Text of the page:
Why might people be afraid of sex, which is one of the most fundamental human drives, and potentially one of the most rewarding?I think there are many reasons, some obvious, some not quite so obvious. Most fundamentally, it’s important for a man or woman to be able to trust the opposite sex sufficiently to become as intimate as one needs to be to have sexual intercourse.
Now, of course, it’s possible to have sex without feeling any emotional connection to your partner. I’d assume that’s the basis of most transactions between clients and sex workers. For many men, this probably represents an extremely convenient way of having sex, without actually having to form any emotional relationship or risk intimacy and closeness with another person.
Lack of Trust
And why might somebody be lacking in trust? Of course, this usually comes down to childhood experience. When somebody has been treated in a way that diminishes their trust in other people, particularly as a vulnerable child, it can be hard for them to re-establish trust later in life, and form a deep, meaningful relationship. And because sex is one of the things where we most expose ourselves to people, this can be one of the hardest things of all for people who have been abused in some way to get over.
Sex is naturally anxiety provoking. You expose yourself at a deep level to another person, and all of us have a deep fear of being judged, not unreasonably, since most of us are judged all the time, every day in life; and sex is a place where one is most vulnerable and the judgments can be harshest.
For example, despite the so-called liberation of women over the past few decades, most of us still operate to the standard whereby men are expected to take the lead and initiate during sex, and often to be responsible in some way for the woman’s pleasure as well.
Under such pressure, a man may well feel he is likely to be judged adversely for failing to measure up in some way. That might be as commonplace a concern as penis size, it might be a concern around premature ejaculation, it might be a concern around attractiveness or ability to bring his partner to orgasm.
The problem is, in part, that these fears are never voiced openly, and communication between partners is often lacking in any kind of relationship, let alone a sexual one.
What’s ironic, too, is the fact that most women are probably just as fearful of being judged by their male partner — breast size, bodily appearance, smells, tastes, ability to please the man … all of these things, and more, represent a woman’s fears that are equivalent to the man’s fears around penis size and sexual competence.
But it is rather easier for a woman in a sexual situation to be passive and simply accept the man, who by his very nature does need to take a more active role in penetration and thrusting. For this reason, perhaps combined with the comments I made above about a lack of trust, many men will find it extremely difficult to avoid anxiety at the thought of sex, no matter how excited they are.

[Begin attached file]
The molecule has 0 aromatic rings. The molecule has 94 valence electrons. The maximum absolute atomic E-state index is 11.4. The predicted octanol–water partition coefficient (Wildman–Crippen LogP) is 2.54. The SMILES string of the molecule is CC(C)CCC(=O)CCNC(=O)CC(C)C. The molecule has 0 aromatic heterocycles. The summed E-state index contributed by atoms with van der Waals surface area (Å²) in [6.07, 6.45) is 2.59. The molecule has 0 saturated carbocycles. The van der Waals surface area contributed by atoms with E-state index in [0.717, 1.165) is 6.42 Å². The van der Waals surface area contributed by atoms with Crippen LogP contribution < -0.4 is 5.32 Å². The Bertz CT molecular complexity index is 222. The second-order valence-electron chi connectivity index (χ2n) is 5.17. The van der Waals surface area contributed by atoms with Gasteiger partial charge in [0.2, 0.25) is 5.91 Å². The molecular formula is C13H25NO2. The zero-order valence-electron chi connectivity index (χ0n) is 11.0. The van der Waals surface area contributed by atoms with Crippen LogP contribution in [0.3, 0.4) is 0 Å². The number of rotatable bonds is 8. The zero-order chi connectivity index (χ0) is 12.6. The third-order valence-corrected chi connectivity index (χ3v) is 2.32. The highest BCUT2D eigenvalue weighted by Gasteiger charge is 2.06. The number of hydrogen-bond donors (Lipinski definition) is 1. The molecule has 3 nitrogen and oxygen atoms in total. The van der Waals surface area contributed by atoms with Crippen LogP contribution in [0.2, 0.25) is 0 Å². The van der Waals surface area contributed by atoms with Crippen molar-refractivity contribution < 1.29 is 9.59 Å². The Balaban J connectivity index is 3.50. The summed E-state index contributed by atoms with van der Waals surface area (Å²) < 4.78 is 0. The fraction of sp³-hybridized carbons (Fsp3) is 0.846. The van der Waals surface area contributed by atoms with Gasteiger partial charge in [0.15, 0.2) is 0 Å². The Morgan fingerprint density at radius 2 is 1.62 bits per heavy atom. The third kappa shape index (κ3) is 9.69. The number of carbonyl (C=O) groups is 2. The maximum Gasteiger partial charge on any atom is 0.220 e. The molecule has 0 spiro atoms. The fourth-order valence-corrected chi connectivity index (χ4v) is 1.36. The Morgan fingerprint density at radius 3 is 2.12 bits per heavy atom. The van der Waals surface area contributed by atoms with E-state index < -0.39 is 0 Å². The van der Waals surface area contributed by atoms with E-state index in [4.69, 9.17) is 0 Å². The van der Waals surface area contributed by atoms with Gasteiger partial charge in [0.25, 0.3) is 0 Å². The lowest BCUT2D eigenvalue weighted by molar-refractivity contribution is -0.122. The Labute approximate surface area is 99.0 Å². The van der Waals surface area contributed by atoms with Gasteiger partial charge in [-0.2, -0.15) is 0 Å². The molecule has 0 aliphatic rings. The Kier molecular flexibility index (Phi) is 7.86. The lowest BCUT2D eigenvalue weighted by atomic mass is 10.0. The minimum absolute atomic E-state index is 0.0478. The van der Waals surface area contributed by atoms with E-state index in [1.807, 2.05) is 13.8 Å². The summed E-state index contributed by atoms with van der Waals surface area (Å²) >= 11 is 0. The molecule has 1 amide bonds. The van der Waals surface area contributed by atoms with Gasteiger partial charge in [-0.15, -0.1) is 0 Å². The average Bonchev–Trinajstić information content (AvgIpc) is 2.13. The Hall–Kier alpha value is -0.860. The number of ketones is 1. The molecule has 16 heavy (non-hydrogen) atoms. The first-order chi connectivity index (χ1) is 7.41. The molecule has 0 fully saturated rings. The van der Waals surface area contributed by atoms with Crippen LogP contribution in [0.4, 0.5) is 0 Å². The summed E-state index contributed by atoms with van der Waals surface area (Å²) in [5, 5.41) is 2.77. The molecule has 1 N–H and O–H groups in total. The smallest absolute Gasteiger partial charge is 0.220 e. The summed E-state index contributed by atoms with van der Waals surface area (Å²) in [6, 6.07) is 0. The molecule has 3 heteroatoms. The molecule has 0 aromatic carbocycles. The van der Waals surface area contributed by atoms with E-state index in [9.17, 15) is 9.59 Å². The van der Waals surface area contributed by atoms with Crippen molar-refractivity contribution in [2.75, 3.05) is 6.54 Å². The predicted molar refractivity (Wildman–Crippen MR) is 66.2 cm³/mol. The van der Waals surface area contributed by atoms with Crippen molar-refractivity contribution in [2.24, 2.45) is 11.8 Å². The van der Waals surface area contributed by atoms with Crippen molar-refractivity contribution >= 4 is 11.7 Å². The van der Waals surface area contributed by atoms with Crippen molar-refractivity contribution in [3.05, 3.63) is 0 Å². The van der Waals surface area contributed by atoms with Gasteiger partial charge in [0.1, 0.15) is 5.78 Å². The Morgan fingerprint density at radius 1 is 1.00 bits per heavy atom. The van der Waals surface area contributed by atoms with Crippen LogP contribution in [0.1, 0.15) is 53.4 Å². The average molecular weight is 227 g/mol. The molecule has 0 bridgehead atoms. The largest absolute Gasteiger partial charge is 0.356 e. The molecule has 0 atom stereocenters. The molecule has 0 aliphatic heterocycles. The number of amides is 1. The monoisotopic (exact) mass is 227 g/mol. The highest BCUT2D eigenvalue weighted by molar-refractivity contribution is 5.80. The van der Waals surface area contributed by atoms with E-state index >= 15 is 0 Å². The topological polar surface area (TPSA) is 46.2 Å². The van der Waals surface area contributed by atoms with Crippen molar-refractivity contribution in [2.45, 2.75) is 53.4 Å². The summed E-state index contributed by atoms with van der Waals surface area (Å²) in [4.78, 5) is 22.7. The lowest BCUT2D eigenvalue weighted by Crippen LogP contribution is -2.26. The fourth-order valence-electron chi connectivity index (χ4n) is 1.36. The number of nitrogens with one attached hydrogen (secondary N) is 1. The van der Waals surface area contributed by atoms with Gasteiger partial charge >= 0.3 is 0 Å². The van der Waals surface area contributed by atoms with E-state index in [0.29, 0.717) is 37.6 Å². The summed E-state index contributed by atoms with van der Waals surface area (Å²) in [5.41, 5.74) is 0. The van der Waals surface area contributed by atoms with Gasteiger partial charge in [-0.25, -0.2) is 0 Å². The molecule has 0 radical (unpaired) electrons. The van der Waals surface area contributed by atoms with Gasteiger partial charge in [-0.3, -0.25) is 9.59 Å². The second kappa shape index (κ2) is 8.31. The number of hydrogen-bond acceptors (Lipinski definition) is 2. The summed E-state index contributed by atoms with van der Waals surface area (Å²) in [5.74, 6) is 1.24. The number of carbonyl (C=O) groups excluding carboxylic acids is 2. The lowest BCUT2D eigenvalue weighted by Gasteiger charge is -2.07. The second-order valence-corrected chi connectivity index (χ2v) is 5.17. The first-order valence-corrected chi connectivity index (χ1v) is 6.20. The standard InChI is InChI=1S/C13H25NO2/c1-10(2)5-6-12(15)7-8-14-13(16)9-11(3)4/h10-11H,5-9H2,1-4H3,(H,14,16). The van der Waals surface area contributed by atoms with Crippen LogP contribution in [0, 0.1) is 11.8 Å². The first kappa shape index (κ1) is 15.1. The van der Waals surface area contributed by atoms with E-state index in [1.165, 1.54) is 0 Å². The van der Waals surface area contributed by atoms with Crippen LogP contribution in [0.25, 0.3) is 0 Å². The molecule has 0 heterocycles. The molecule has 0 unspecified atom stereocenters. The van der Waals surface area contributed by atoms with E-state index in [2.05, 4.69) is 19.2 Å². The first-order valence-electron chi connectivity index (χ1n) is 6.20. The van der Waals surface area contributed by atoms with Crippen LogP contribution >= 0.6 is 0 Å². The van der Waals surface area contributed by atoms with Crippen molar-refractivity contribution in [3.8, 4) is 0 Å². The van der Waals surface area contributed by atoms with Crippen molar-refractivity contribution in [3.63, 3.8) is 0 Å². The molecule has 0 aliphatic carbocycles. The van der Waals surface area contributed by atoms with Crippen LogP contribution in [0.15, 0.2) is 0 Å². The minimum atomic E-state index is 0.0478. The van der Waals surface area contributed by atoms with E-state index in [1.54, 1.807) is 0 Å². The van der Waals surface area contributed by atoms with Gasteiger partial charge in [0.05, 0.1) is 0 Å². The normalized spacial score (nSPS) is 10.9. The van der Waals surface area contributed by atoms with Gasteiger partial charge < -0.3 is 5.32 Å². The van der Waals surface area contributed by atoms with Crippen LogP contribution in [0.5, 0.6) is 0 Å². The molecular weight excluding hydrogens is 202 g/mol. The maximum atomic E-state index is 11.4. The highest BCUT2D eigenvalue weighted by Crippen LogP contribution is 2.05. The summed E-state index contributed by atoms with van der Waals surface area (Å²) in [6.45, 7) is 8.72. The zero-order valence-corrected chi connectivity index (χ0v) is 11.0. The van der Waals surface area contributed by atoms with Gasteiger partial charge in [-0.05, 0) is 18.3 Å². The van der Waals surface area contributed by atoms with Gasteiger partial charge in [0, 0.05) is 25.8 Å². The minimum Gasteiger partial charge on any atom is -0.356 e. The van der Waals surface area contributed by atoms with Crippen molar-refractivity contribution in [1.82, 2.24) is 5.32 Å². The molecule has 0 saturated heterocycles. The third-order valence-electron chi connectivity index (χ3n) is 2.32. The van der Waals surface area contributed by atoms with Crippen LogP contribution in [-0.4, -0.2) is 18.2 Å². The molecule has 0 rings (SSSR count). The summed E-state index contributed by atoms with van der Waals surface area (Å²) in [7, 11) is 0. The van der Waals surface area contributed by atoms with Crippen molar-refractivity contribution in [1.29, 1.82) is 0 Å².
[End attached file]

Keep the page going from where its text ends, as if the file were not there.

And here’s another problem: that very anxiety around sex and all that it implies can itself be a cause of premature ejaculation. You can see how a man might come to fear sex because his anxiety makes him ejaculate quickly. No doubt, fearing a fast ejaculation, a man may actually be so anxious that he does indeed ejaculate much more quickly, thereby compounding a vicious circle of expectation, anxiety, and outcome.
For women, anxiety can be a barrier to reaching orgasm; indeed, this is true also for men.
There’s a condition called delayed ejaculation, whereby men find it difficult or perhaps even impossible to ejaculate during sexual intercourse with their partner. Although this seems very different on the surface to premature ejaculation, I do see it as a parallel to premature ejaculation, in the sense that it’s entirely possible for anxiety to inhibit the process of becoming sexually aroused.
Ironic, perhaps, that the same emotion can cause rapid ejaculation and delayed ejaculation, but clearly the mechanism through which anxiety manifests during sexual activity can be different in different individuals. I’d say that premature ejaculation was about three times as common as delayed ejaculation, but in a sense both conditions represent the outcome of sexual anxiety.
I’ve written extensively on methods to overcome PE or premature ejaculation; I also have some information on how to overcome delayed ejaculation. You can see a series of videos on the subject here. Links to these videos: Porn and delayed ejaculation Causes of delayed ejaculation Treatment of delayed ejaculation Definition of delayed ejaculation.
Curing Delayed Ejaculation and Overcoming Fear Of Sex
Essentially, the key for curing the condition is to alleviate anxiety and become more relaxed and confident during sexual activity.
There’s also a certain element of self-discipline required in the sense that while the temptation may be to give way to instinctual desire and reach orgasm as quickly as possible, men with PE need to exert some self restraint and actually engage with the techniques that can help them to last longer during intercourse.
These would range from vaginal acclimatization, in which the man enters his partner and remains still for as long as it takes for his excitement to lessen, to sensate focus, in which a couple engage in intimate physical connection, so that they establish a meaningful emotional connection before intercourse begins.
This seems to have the effect of making the experience more emotionally satisfying, but also somehow more stable and balanced, so that extremes of arousal are unlikely to happen, and the man may be able to last longer.